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People with depression or other mental illness: what do you think others, who don’t have these illnesses, need to know and/or understand?

know how to motivate myself when I hated everything, believed in nothing, wanted for nothing.

I didn’t know how to keep myself alive when I didn’t want to be anymore.

I was back where I started.

But now I was alone. I was alone before, sure, but this time everyone thought I was recovering. No one considers regression so they stop checking in, and they stop asking how you’re doing because it’s assumed that you’re recovering.

How could I say that I wasn’t? That no, I’m still hurting and I’m scared and I want the bad feelings to end but nothing’s working, it feels like nothing’s working, even though what’s working just takes time and I have to hang in there and wait but waiting hurts and I’m scared, I’m so scared.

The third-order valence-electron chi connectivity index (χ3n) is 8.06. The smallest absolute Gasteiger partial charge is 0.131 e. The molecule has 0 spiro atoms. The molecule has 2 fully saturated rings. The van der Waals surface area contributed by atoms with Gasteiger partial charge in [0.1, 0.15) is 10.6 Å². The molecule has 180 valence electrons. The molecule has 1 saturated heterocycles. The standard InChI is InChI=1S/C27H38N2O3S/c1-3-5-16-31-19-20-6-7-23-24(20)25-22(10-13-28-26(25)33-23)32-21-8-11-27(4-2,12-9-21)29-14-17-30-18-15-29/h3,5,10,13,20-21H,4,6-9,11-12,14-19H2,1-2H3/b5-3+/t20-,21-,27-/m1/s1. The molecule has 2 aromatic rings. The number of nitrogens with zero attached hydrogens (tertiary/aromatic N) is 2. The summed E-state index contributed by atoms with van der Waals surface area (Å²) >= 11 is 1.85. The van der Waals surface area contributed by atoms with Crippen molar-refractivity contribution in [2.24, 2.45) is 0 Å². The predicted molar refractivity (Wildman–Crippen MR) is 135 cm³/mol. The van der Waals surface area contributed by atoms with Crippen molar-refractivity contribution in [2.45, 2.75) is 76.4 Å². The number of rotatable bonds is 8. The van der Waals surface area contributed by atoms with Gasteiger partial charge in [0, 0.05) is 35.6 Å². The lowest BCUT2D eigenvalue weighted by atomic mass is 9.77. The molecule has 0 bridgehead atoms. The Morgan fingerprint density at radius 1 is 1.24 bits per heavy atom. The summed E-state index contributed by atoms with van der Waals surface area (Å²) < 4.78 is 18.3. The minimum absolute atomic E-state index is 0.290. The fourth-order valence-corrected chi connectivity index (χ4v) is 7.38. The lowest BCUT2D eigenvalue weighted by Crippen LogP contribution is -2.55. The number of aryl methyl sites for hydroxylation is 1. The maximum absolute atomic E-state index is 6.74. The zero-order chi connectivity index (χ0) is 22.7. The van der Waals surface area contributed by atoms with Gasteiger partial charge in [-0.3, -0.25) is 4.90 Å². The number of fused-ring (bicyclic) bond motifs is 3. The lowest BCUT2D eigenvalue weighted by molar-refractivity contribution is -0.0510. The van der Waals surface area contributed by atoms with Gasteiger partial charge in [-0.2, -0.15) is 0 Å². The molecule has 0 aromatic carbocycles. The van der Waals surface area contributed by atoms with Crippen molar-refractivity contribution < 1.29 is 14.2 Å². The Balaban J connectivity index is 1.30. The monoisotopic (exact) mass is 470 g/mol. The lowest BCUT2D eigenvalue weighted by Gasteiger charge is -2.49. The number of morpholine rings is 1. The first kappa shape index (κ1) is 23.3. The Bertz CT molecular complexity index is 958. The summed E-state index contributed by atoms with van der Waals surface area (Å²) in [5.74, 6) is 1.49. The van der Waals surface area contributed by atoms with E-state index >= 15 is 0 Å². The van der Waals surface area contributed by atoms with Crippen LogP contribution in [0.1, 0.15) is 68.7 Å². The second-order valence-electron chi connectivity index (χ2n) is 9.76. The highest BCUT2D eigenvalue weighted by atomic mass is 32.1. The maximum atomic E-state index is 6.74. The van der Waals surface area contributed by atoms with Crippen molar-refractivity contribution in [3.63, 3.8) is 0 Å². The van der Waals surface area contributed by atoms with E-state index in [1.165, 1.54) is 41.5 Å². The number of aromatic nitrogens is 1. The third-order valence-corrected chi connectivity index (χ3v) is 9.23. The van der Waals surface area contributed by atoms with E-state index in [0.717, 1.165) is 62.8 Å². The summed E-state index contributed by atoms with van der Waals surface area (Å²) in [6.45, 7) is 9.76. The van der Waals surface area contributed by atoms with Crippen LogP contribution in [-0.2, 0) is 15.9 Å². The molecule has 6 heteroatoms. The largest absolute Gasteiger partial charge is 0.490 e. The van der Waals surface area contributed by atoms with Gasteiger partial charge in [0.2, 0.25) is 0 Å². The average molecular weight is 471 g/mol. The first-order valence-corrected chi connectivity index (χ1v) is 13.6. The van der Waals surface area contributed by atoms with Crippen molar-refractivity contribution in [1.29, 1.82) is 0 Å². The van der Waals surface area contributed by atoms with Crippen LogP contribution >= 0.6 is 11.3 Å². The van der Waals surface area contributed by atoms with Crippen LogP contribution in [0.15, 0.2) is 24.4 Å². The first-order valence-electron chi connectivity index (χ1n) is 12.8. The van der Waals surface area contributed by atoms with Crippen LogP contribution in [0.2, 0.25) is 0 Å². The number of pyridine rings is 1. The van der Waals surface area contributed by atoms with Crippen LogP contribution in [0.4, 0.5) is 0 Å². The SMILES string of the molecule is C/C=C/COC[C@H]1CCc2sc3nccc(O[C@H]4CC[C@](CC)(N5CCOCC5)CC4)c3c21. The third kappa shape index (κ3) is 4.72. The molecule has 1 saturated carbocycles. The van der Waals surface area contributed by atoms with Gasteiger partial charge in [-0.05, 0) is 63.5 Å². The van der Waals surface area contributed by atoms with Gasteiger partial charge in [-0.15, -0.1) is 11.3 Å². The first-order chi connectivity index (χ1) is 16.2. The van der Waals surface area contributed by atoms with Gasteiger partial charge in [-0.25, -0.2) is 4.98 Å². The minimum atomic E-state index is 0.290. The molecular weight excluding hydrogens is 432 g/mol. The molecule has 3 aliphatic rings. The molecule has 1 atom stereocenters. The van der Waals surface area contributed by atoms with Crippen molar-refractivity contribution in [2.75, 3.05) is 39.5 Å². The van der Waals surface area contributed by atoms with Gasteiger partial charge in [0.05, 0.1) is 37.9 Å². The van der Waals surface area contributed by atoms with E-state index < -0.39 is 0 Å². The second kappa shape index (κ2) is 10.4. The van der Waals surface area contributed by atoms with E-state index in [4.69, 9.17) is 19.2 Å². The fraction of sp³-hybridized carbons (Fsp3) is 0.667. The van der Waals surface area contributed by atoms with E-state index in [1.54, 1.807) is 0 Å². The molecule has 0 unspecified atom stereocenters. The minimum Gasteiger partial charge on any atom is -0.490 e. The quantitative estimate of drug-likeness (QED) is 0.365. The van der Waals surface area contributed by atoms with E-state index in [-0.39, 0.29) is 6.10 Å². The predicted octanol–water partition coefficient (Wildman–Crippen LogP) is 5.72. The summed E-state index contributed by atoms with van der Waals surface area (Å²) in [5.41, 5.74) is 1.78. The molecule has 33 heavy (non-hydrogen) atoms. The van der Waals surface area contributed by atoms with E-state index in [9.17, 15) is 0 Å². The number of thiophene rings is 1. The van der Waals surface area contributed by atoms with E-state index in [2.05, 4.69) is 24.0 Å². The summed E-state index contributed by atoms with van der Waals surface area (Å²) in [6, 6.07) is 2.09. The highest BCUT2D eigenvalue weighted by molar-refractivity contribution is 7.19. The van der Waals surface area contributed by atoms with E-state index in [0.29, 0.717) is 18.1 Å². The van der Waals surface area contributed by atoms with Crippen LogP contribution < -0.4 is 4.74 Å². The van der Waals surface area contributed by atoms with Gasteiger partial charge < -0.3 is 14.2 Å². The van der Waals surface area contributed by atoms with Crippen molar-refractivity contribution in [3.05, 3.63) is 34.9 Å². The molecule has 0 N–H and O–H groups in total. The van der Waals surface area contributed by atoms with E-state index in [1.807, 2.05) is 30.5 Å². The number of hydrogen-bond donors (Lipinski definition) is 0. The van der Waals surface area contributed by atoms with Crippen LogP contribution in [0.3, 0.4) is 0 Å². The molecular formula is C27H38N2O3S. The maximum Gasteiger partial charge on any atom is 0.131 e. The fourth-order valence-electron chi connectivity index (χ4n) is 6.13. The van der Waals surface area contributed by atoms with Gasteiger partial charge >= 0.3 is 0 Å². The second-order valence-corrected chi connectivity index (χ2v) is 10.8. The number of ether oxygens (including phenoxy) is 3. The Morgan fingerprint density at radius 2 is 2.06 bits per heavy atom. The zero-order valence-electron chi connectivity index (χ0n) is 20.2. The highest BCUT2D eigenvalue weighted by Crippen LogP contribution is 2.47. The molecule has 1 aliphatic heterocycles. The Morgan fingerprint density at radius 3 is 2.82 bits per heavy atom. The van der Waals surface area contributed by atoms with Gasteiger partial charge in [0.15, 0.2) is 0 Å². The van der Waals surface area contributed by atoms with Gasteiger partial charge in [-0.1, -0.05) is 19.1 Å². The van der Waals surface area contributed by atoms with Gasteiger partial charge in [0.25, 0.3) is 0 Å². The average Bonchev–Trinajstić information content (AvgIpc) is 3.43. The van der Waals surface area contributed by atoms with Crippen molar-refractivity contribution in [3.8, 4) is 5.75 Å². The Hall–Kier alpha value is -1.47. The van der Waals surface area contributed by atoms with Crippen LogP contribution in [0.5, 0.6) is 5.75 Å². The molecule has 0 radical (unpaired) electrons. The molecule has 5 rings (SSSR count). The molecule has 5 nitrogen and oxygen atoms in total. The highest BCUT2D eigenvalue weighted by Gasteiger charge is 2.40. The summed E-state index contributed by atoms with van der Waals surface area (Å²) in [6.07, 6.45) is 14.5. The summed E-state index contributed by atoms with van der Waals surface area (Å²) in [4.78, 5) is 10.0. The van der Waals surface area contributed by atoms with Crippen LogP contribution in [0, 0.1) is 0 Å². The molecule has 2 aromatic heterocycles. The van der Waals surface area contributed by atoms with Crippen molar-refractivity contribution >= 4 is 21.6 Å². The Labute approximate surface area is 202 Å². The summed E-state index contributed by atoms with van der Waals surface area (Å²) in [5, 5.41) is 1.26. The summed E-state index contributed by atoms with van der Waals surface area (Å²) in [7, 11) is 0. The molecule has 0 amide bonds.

Six months down the line, everyone’s moved on.

No one stops to see if the person who almost killed themselves only six months prior is still okay.

Because once you hit a low point, it’s “all uphill from here,” right?

But recovery from mental illness is not linear. You don’t check milestones off a list and consider yourself “healed.” You take a step forward then two back then three forward then you fall down and it takes you a week to start moving again.

Do my good days outweigh my bad? Generally, yes.

But the bad days still come to put cobwebs on my ceilings and draw the curtains so I’ll go back to bed.

Don’t expect miracles.

And don’t stop checking in on your friends with mental illnesses just because they seem to be doing better.

They’ll still battle the same bad days they did before — and they’ll still need you to help pick up the pieces again.


The Shackz


Help&Support Group

083 651 3729

065 741 3428

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